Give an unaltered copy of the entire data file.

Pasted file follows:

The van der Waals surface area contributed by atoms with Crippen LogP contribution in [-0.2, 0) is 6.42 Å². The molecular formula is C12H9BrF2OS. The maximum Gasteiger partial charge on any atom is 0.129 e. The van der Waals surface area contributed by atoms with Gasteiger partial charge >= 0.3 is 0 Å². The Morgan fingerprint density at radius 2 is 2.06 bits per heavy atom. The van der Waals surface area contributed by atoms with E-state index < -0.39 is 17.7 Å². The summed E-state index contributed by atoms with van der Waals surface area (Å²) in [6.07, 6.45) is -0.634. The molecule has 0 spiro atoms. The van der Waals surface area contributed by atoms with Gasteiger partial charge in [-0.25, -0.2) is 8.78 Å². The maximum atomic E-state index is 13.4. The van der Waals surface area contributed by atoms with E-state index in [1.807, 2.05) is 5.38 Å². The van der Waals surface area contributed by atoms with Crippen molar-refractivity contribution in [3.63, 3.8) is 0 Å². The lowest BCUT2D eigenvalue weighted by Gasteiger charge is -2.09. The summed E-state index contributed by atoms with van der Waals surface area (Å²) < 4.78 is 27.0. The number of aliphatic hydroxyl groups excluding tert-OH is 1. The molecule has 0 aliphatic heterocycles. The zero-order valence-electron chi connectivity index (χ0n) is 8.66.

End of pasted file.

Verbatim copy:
The van der Waals surface area contributed by atoms with Crippen LogP contribution in [-0.2, 0) is 6.42 Å². The molecular formula is C12H9BrF2OS. The maximum Gasteiger partial charge on any atom is 0.129 e. The van der Waals surface area contributed by atoms with Gasteiger partial charge >= 0.3 is 0 Å². The Morgan fingerprint density at radius 2 is 2.06 bits per heavy atom. The van der Waals surface area contributed by atoms with E-state index < -0.39 is 17.7 Å². The summed E-state index contributed by atoms with van der Waals surface area (Å²) in [6.07, 6.45) is -0.634. The molecule has 0 spiro atoms. The van der Waals surface area contributed by atoms with Gasteiger partial charge in [-0.25, -0.2) is 8.78 Å². The maximum atomic E-state index is 13.4. The van der Waals surface area contributed by atoms with E-state index in [1.807, 2.05) is 5.38 Å². The van der Waals surface area contributed by atoms with Crippen molar-refractivity contribution in [3.63, 3.8) is 0 Å². The lowest BCUT2D eigenvalue weighted by Gasteiger charge is -2.09. The summed E-state index contributed by atoms with van der Waals surface area (Å²) < 4.78 is 27.0. The number of aliphatic hydroxyl groups excluding tert-OH is 1. The molecule has 0 aliphatic heterocycles. The zero-order valence-electron chi connectivity index (χ0n) is 8.66.